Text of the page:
Current Biology reviews the biology of fun

January 5, 2015, Cell Press

Cover of Current Biology's Biology of Fun Special Issue. Credit: Current Biology 2015
Current Biology celebrates its 25th birthday with a special issue on January 5, 2015 on the biology of fun (and the fun of biology). In a collection of essays and review articles, the journal presents what we know about playfulness in dogs, dolphins, frogs, and octopuses. It provides insights on whether birds can have fun and how experiences in infancy affect a person's unique sense of humor.

"Fun is obviously—almost by definition—pleasurable, rewarding, but in a way that is distinct from the pleasures of satisfying basic needs, such as the drives to reduce thirst or hunger or to reproduce," says Current Biology Editor Geoffrey North. "The articles in this special issue consider examples of what appear to be fun and play in a broad range of animal species and the insights that can be gained into how the behaviors might contribute to evolutionary fitness."

How do we get our sense of humor?

Psychologists Vasu Reddy and Gina Mireault, of the University of Portsmouth and Johnson State College respectively, offer a comprehensive overview of how, in infancy, reactions to absurd behavior like pulling hair or blowing raspberries, as well as teasing others, offer a window into how aware young children are of others' intentions. "As [infants] discover others' reactions and, indeed, others' minds, they also discover the meaning of 'funny', a construct that varies across and within cultures, regions, families, and even dyads," write the authors. "Infants become attuned to the nuances in humour through their social relationships, which create the practice of contexts of humorous exchange." The scientists note that children with atypical patterns of development may exhibit different senses of humor compared to their peers.

Why do adult apes play?

Based on her observations of a wild bonobo community, primatologist Isabel Behncke of the University of Oxford makes the case that play in bonobo adults could be a key adaptation that underlies social bonding and intelligence. She describes how bonobos in the Wamba community of Central Africa naturally engage in chasing, hanging, and water games despite differences in age and sex. "Play makes individuals more adaptable because it makes them more social; and more successful in their sociality as a result of being more adaptable," Dr. Behncke writes. "Life-long play is a bridge between sociality and adaptability."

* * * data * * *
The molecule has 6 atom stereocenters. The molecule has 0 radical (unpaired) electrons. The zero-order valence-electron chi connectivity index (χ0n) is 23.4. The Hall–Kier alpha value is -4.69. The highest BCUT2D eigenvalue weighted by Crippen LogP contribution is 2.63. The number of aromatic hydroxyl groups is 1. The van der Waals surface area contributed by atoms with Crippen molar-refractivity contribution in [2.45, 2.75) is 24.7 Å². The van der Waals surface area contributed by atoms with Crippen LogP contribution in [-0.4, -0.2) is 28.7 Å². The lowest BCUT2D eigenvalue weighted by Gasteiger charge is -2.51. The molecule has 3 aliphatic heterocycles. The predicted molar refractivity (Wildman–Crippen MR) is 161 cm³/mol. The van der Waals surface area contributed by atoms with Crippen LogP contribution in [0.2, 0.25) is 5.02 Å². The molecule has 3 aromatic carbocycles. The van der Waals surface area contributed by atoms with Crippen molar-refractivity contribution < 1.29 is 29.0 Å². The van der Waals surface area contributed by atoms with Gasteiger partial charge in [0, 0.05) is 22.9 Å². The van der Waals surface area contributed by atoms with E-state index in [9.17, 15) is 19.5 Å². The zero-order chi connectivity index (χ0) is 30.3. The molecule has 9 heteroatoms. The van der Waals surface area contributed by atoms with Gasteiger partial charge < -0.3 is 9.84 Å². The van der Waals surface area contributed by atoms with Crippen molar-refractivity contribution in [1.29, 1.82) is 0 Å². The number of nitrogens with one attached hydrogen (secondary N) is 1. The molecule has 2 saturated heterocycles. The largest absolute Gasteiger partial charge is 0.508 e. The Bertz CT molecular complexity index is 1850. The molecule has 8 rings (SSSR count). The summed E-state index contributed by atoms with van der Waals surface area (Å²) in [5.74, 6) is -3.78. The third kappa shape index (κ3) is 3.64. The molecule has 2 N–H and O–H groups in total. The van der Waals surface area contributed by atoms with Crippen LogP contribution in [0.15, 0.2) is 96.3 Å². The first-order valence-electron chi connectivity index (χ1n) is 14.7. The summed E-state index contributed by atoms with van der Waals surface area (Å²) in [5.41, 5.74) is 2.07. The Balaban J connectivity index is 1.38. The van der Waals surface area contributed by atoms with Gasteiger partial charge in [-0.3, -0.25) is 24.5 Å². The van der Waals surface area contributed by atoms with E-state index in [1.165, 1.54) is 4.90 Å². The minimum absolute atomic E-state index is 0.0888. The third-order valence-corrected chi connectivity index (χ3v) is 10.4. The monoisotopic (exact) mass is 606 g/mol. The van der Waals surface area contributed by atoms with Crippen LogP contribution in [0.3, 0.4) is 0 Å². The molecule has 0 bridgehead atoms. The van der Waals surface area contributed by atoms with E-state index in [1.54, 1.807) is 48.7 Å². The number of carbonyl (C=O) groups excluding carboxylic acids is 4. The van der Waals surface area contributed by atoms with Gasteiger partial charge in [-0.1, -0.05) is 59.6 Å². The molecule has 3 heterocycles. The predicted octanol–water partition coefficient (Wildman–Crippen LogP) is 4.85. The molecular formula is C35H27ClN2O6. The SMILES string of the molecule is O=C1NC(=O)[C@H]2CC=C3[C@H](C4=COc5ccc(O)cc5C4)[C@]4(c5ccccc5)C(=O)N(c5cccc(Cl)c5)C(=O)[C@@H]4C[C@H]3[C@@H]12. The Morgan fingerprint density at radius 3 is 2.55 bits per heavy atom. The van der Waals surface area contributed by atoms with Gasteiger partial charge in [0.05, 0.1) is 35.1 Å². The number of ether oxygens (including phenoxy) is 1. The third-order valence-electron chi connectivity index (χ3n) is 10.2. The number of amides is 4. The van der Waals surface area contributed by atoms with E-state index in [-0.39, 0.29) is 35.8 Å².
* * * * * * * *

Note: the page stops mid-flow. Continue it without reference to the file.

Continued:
Does playfulness spur creativity?

Ethologist Sir Patrick Bateson of the University of Cambridge wants to know why playfulness is so connected to creativity in the realms of science, music, and business. Working with behavioral biologist Daniel Nettle, he asked over 1,500 people to rank their creativity and then provide up to ten potential uses for a jam jar or paperclip. Those who considered themselves the most playful were most likely to provide many uses for the items. "Play is an effective mechanism for encouraging creativity since creativity also involves breaking away from established patterns of thought and behavior," Dr. Bateson writes.

Explore further: Playfulness may help adults attract mates, study finds

More information: www.cell.com/current-biology

Related Stories

Playfulness may help adults attract mates, study finds

August 3, 2012

(Phys.org) -- Why do adults continue to play throughout their lives while most other mature mammals cease such behavior? According to researchers at Penn State, playfulness may serve an evolutionary role in human mating preferences ...

Feeling entitled leads to more creativity, study shows

November 14, 2014

New research has discovered a highly sought-after byproduct of entitlement – creativity. The finding is outlined in the paper "Deserve and Diverge: Feeling Entitled Makes People More Creative,"by Emily Zitek of the ILR ...

Recommended for you

How stem cells self-organize in the developing embryo

January 16, 2019

Embryonic development is a process of profound physical transformation, one that has challenged researchers for centuries. How do genes and molecules control forces and tissue stiffness to orchestrate the emergence of form ...

60 percent of coffee varieties face 'extinction risk'

January 16, 2019

Three in five species of wild coffee are at risk of extinction as a deadly mix of climate change, disease and deforestation puts the future of the world's favourite beverage in jeopardy, new research warned Wednesday.

0 comments

Please sign in to add a comment. Registration is free, and takes less than a minute. Read more

Click here to reset your password.
Sign in to get notified via email when new comments are made.